Hide this

Results from Google Books

Click on a thumbnail to go to Google Books.

Magic Tree House #47: Abe Lincoln at Last!…

Magic Tree House #47: Abe Lincoln at Last!

by Mary Pope Osborne

Other authors: Sal Murdocca (Illustrator)

Series: Magic Tree House (47)

MembersReviewsPopularityAverage ratingMentions
2191153,142 (3.97)2



Sign up for LibraryThing to find out whether you'll like this book.

No current Talk conversations about this book.

» See also 2 mentions

Showing 1-5 of 11 (next | show all)
There is one reason why I liked this book in particular. The reason why I liked this book was because of the writing. The writing in the story was written specifically for children and the author wrote with that in mind. The author wrote about events that happened during Lincoln's presidency but made them age appropriate for children. An example of this is when Osborne writes "When Abraham Lincoln became president in 1861, the White House was considered to belong to all the citizens of the country, as well as to the president of and his family. Anyone could walk right in." This informs young readers of how different it was in government then, compared to now. The president is now protected by the Secret Service and you are no longer able to go right in. The story's theme's meaningful and the setting is accurate for this time period. The characters speak in a way that is authentic for the time period. The main idea of the text is to inform readers of how important Lincoln was to this nation and his many accomplishments.
  BrittanyNelson94 | Nov 27, 2015 |
The main idea behind this book is that history can be interesting and fun to learn about.
I enjoyed this book quite a bit because of the interesting plot that it had. The main characters, Jack and Annie, were trying to have a discussion with Abraham Lincoln but ended up going back in time and meeting his younger self. I thought it was very entertaining to read and it made learning the facts about Abe’s life (that he grew up poor, his mother dying while he was young) much easier to remember and relate to because the plot included all the little details without coming right out and saying it directly.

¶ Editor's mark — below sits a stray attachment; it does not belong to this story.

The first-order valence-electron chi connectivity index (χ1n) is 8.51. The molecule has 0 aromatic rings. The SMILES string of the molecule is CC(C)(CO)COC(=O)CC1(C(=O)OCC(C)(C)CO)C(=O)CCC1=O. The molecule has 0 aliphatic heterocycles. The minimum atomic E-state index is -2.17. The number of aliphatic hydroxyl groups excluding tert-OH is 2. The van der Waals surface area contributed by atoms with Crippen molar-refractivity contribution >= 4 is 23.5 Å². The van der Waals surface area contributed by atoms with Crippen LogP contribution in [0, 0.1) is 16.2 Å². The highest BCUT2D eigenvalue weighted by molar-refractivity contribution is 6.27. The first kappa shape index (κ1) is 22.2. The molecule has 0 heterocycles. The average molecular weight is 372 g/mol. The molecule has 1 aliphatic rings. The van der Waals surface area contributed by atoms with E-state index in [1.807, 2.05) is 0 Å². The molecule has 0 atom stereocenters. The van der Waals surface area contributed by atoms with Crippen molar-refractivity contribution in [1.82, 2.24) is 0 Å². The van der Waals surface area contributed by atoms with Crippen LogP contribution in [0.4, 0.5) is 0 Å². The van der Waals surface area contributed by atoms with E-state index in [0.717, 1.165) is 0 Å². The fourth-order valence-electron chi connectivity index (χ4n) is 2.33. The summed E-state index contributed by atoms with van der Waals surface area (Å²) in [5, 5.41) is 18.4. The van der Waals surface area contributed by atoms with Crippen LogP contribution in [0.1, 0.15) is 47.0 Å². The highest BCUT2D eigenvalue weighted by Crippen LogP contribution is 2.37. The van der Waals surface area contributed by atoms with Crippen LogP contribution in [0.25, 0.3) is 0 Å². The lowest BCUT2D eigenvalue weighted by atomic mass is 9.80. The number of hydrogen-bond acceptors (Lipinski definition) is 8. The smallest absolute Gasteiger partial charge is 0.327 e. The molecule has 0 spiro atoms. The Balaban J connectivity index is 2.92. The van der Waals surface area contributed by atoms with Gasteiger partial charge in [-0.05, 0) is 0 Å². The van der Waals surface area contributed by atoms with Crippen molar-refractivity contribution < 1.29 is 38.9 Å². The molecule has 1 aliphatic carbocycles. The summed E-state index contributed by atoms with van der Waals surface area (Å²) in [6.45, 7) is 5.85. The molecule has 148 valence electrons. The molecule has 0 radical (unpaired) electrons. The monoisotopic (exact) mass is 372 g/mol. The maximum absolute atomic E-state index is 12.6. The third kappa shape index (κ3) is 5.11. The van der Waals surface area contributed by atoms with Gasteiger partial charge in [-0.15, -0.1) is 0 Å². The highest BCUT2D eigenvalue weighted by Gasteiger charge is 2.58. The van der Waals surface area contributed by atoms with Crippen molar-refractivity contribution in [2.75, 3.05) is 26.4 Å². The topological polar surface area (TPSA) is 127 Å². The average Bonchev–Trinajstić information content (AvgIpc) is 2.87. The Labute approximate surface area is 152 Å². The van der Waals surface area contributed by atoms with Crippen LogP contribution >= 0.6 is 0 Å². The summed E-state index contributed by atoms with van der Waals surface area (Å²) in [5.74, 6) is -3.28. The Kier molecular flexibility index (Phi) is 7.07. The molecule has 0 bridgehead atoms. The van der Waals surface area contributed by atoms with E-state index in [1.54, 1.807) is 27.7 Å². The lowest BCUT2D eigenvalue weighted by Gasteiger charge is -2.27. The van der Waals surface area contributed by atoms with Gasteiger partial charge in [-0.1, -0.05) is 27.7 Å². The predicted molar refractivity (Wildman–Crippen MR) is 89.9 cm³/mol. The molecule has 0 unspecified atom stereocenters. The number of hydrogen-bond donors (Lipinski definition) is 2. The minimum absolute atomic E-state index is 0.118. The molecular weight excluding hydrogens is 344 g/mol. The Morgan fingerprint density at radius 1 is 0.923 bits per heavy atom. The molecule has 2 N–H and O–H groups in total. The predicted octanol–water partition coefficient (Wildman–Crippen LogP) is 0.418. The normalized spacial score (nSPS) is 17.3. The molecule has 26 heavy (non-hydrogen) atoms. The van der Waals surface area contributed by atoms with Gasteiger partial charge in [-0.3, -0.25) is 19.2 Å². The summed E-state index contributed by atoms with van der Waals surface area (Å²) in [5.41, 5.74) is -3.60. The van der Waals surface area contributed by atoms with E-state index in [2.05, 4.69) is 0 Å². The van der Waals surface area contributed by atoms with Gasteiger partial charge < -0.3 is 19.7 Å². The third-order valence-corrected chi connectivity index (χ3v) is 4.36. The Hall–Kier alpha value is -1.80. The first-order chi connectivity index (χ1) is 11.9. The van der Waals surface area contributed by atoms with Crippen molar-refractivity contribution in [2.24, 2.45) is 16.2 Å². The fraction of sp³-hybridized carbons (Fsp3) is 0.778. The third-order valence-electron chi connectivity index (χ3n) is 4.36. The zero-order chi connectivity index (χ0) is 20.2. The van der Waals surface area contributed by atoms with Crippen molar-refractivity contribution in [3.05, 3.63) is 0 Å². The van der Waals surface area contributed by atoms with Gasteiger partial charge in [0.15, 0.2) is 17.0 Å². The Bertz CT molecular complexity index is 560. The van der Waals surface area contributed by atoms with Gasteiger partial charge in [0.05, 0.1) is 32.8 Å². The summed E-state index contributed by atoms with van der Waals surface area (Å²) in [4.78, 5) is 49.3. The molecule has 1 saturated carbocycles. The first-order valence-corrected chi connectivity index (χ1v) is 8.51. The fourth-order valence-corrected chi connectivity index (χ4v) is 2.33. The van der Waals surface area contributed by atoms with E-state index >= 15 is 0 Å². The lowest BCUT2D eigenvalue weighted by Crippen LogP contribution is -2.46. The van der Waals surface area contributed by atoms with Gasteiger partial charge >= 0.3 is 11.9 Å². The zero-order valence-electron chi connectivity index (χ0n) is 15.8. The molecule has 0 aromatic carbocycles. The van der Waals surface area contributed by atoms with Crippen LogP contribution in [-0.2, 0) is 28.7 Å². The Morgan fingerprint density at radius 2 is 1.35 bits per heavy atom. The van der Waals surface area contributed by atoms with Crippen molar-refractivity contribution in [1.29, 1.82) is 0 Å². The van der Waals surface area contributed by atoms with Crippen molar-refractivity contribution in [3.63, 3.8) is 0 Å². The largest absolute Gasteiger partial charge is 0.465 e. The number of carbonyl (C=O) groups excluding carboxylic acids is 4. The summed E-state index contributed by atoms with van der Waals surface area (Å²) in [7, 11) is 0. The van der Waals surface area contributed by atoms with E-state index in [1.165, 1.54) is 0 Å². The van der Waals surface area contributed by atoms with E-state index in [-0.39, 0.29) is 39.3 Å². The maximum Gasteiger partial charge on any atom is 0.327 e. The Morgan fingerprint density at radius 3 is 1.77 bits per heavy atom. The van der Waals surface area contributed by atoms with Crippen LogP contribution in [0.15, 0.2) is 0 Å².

I also enjoyed how the information was presented throughout the text. By just reading the book, the reader knows that Abe had two children, when he became president, aspects of his childhood and about what was happening during his presidency. If a teacher was to state all this information out to a class, they would most likely have a hard time remembering all the details but if they were to read this book, they would most likely have an easier time recalling all the information because it was in a narrative style. It was a story to them, not an informational session. ( )
  graceberry | Nov 22, 2015 |
This early chapter book is part of the Magic Tree House series. In this installment Jack and Annie use their magic tree house to try to find the third piece of the puzzle to save Penny, the penguin, who has been put under a spell. To get the third piece Jack and Annie travel back in time to meet President Abraham Lincoln at the White House. They meet with his young sons and then help a young boy named Sam who gets injured in a horse ridding accident. The kids must find a feather and give him hope. And in the end they do just that. It is easy to see why this series is so popular with younger readers. It has a high interest factor, while still being readable. There are lots of twists and turns in the story line that would definitely hold the interest of most readers.

Based on reading this book, this series is a wonderful option for encouraging children to develop good and regular reading habits. These are good options to allow children to check out from the class library and to use in the classroom during independent reading time. I enjoyed the personal implements of the Abraham Lincoln's family life and the pieces of actual history that were included in this fiction novel. ( )
  zsvandyk | May 3, 2015 |